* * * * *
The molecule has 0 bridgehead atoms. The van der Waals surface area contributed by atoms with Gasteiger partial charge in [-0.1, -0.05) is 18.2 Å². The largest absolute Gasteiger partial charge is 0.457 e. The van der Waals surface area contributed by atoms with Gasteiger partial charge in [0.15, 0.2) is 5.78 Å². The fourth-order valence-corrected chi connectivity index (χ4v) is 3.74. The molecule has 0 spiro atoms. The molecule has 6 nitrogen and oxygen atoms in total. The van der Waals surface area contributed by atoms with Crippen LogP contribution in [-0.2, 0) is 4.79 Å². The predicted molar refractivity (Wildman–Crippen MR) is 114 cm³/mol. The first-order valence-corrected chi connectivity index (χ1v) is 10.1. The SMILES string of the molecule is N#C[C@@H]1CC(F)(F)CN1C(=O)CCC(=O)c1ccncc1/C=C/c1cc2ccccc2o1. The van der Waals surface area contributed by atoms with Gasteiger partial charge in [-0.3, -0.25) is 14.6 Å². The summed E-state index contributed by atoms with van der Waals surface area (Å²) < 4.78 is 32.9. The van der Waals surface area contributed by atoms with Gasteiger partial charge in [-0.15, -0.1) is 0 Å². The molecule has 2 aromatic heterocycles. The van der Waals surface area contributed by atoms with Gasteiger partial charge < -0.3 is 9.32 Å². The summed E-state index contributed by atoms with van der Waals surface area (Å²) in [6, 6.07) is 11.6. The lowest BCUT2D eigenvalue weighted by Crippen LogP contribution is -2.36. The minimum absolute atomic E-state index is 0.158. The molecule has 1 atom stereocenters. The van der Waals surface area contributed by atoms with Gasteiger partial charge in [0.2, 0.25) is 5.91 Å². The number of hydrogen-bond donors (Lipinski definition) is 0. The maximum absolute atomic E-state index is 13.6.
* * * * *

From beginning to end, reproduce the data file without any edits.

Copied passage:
The molecule has 0 bridgehead atoms. The van der Waals surface area contributed by atoms with Gasteiger partial charge in [-0.1, -0.05) is 18.2 Å². The largest absolute Gasteiger partial charge is 0.457 e. The van der Waals surface area contributed by atoms with Gasteiger partial charge in [0.15, 0.2) is 5.78 Å². The fourth-order valence-corrected chi connectivity index (χ4v) is 3.74. The molecule has 0 spiro atoms. The molecule has 6 nitrogen and oxygen atoms in total. The van der Waals surface area contributed by atoms with Crippen LogP contribution in [-0.2, 0) is 4.79 Å². The predicted molar refractivity (Wildman–Crippen MR) is 114 cm³/mol. The first-order valence-corrected chi connectivity index (χ1v) is 10.1. The SMILES string of the molecule is N#C[C@@H]1CC(F)(F)CN1C(=O)CCC(=O)c1ccncc1/C=C/c1cc2ccccc2o1. The van der Waals surface area contributed by atoms with Gasteiger partial charge in [-0.3, -0.25) is 14.6 Å². The summed E-state index contributed by atoms with van der Waals surface area (Å²) < 4.78 is 32.9. The van der Waals surface area contributed by atoms with Gasteiger partial charge in [-0.15, -0.1) is 0 Å². The molecule has 2 aromatic heterocycles. The van der Waals surface area contributed by atoms with Gasteiger partial charge < -0.3 is 9.32 Å². The summed E-state index contributed by atoms with van der Waals surface area (Å²) in [6, 6.07) is 11.6. The lowest BCUT2D eigenvalue weighted by Crippen LogP contribution is -2.36. The minimum absolute atomic E-state index is 0.158. The molecule has 1 atom stereocenters. The van der Waals surface area contributed by atoms with Gasteiger partial charge in [0.2, 0.25) is 5.91 Å². The number of hydrogen-bond donors (Lipinski definition) is 0. The maximum absolute atomic E-state index is 13.6.